page 1
page 2
page 3
page 4
page 5
page 6
page 7
page 8
page 9
page 10
page 11
page 12
page 13
page 14
page 15
page 16
page 17
page 18
page 19
page 20
page 21
page 22
page 23
page 24
page 25
page 26
page 27
page 28
page 29
page 30
page 31
page 32
page 33
page 34
page 35
page 36

Turkey | Exhibition World22| May 2011 | THE MAGAZINE FOR THE GLOBAL EXHIBITION COMMUNITY WWW.EXHIBITION-WORLD.NET Turkey's geo-political position has long made it a staging ground for unlocking the economic potential of Eurasia; the Balkans, Ukraine, Russia, mid-Asia and the Middle East; a region inhabited by more than a billion people.In recent months we've seen an acceleration of exhibition businesses entering Turkey. And with rumours of a large government-owned venue being mooted for Istanbul, in addition to the existing largest venues CNR and TUYAP, the future looks bright. Under the watch of president Gul and Prime Minister Erdogan, the Turkish exhibition sector is being allowed to grow at a rate consistent with international interest. Turkey is at the forefront of regional efforts to establish a free trade zone, an ambition that becomes increasingly pertinent as markets become more free and trade routes open with the collapse of closed-minded governments falling amid the huge political changes taking place in the Middle East.Turkey offers few barriers to entry. Its exhibition sector is entirely owned by the private sector, while the Government actively promotes trade and investment with neighbours with which it has had formerly fractious relationships, such as Iran and Syria. Additionally, and in line with its policy of cooperation with neighbours, Turkey's visa diplomacy has removed travel restrictions with countries including Jordan, Lebanon, Syria and Iran. In testament to this, a million Syrians are expected to visit Turkey for cross-border trade this year.The country's yearly trade with the Arab world now stands at US$30bn, up from $2bn a decade ago.Istanbul holds a strong position as a connection point providing direct daily fl ights from 50 countries or cities. In this context, Istanbul offers major geographical argument for meeting in terms of international exhibitions.Turkish organiser NTSR, one of the biggest local players, says Turkey offers development potential as strong as in the BRIC countries. It has several partnerships with international companies and has done so, on a project basis, for 30 years. "Different partnerships are emerging in exhibitions being organised for the future," according to the president of NTSR, Serkan Tiglioglu (pictured above)."We enter such partnerships after analysing the value created, and the advantages that can be provided. Some of NTSR's exhibitions created that effect and have been sustaining and reinforcing these partnerships for almost 15 years. We believe this is an indicator of the synergistic and successful job we accomplished," he comments.With rumours of a new Government venue being developed and new partnerships with Eurasian neighbours, there will be a lot more growth in Turkey over the coming years. EW investigates the market's potential for international organisers.Where East meets West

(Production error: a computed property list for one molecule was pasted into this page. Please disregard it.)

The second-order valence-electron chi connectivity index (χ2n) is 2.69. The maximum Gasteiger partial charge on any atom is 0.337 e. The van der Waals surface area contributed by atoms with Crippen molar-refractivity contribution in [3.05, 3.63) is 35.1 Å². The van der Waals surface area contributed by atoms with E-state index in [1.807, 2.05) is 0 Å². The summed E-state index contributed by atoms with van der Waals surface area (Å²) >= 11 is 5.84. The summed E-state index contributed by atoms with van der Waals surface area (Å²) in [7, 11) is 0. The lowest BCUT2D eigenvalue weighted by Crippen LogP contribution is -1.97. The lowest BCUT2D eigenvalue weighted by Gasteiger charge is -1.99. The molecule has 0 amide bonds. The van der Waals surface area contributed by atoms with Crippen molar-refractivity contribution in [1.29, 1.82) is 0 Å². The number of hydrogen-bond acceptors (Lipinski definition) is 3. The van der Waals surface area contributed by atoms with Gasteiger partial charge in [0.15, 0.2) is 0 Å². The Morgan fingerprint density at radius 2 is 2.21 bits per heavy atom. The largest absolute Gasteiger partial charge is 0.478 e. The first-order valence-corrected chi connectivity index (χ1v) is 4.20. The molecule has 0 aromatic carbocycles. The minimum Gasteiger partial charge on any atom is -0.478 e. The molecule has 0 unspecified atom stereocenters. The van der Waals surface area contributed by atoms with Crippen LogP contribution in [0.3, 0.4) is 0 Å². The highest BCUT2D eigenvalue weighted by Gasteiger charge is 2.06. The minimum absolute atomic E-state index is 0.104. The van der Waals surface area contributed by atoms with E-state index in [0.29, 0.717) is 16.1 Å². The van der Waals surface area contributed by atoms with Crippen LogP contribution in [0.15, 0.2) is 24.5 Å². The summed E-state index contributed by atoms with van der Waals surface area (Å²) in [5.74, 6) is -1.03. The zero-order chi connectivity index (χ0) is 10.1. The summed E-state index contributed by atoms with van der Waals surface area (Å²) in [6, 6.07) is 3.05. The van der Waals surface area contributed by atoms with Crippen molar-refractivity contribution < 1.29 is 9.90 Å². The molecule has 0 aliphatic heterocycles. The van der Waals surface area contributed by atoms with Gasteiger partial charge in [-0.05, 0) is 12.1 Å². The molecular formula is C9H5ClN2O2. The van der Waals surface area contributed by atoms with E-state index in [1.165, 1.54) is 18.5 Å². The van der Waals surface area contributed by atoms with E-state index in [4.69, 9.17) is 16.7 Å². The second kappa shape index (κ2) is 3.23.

Exhibition World | Turkey THE MAGAZINE FOR THE GLOBAL EXHIBITION COMMUNITY WWW.EXHIBITION-WORLD.NET | May 2011 | 23"It may be a cliché that Istanbul is the gateway between East and West but there is a lot of truth in the matter," says ITE Group International sales director Andy Braid. "With the country delivering impressive growth fi gures for many years, it is easy to see why Turkey appeals to exhibitors at international trade events."ITE is one of the biggest international organisers, alongside Germany's Hannover Messe, organising some of its events though its Turkish company EUF. It works in partnership with ministries, associations and institutions to co-organise events, but not currently with other full-time event organisers. Braid points out that yields are low in Turkey, demand is high and strong relationships matter."Turkey is strong in many sectors, agricultural, manufacturing and business services. The country's mining sector is also strong and while the country is a net importer of oil and gas, it is a major transport hub for hydrocarbons." Building and construction technology, production technologies, textile (leather/ready-to-wear), automotive, agriculture and food processing industries are among other leading sectors in Turkey.The country's success isn't delivered on the back of industry and fi nancial prominence alone. Turkey's hotel potential, natural beauty, history and culture-entrainment, as well as its global transportation ties, makes it stand out against competitors, says Tiglioglu. But what of its infrastructure, a concern levelled at most young, growing markets? Tiglioglu claims Turkey is experiencing infrastructural developments in every aspect of the Meetings, Incentives, Conferences, and Exhibitions (MICE) sector. "We're seeing international management companies and organisers entering into the market. So investments for exhibition venues, new conference venues and renewal of existing exhibition venues are hot topics. "Local governments have realised the potential contribution the MICE sector can make to their cities. They are more active and realised the power of exhibition industry as their strategic market to give full support for the future," he comments.However, while the majority of events in Turkey are trade events, even the development of these can be hampered by venue confi guration. "One of the problems Turkey has in creating vertical tradeshows with content is the lack of the combination of good large exhibition space and proper professional conference venues," says Mayfi eld Media MD Steve Monnington. "I think the demand for the educational elements has been suppressed and people accept this as the norm. In general what there is right now is very good. Go to any major exhibition here and you see people on the stands doing real business. "Obviously with the technology shows and indeed exhibitions in a number of other sectors, there should be a demand for the educational content. If somebody was to build a really good conference centre in one of the two main exhibition centres I think that you would slowly start to see the nature of some of these events changing." "There are big opportunities for corporate establishments capable of making long-term plans and investments," adds Tiglioglu.However, the dynamism resulting from the country's own entrepreneurism makes terms of free competition irrational and brings degrees of distortion from time to time, an "amateurism" Tiglioglu believes will be "tamed by the professional establishments" in due course. Turkey's international exhibition market, it seems, is maturing as we speak. Steve Monnington takes a look at the international organisers making moves in Turkey"Over the last couple of years we've seen a number of international organisers enter the market often by taking majority stakes in local Turkish organisers. We've seen UBM acquire 65 per cent of Rotaforte, organiser of the Istanbul Jewellery Fairs; Clarion made their move into Turkey with the acquisition of Survey Turkey, organisers of Zow. Italy's Bolognafi ere created a sales and marketing partnership between their brand Cosmoprof and Ipekyolu, organisers of the Beauty Eurasia show. As well as interest from the UK and Italy, we've also seen Messe Stuttgart enter the market by acquiring a majority stake in ARES, whose main show is the bakery technology show IBATECH. In all cases these partnerships have created synergies between the Turkish events and the events already run by the international organiser. This is a logical approach to a fi rst step into the market as the international partner can create real strategic added value. "The largest international organisers in Turkey today are also the longest established. ITE and Hannover Messe International have both been active in Turkey for more than 10 years and both originally enetered the market by creating joint ventures with local organisers. ITE with CNR Exhibitions and Hannover with Dunya Fuar, organisers of Sodeks. Hannover Messe now has a mixture of joint venture business and 100%-owned shows while ITE, with the exception of their joint venture with Ekin Fuar, operates its own 100% business. If you add in the venue management business operated by GL Events there is now signifi cant presence from the French, Germans, Italians and Brits in the market. What's happening is that most organisers are looking for expansion outside of their home markets, especially where those markets are mature and there is relatively little growth. This money is being spent increasingly in Turkey; one of the markets on everybody's list that can be described as a hot market."Steve Monnington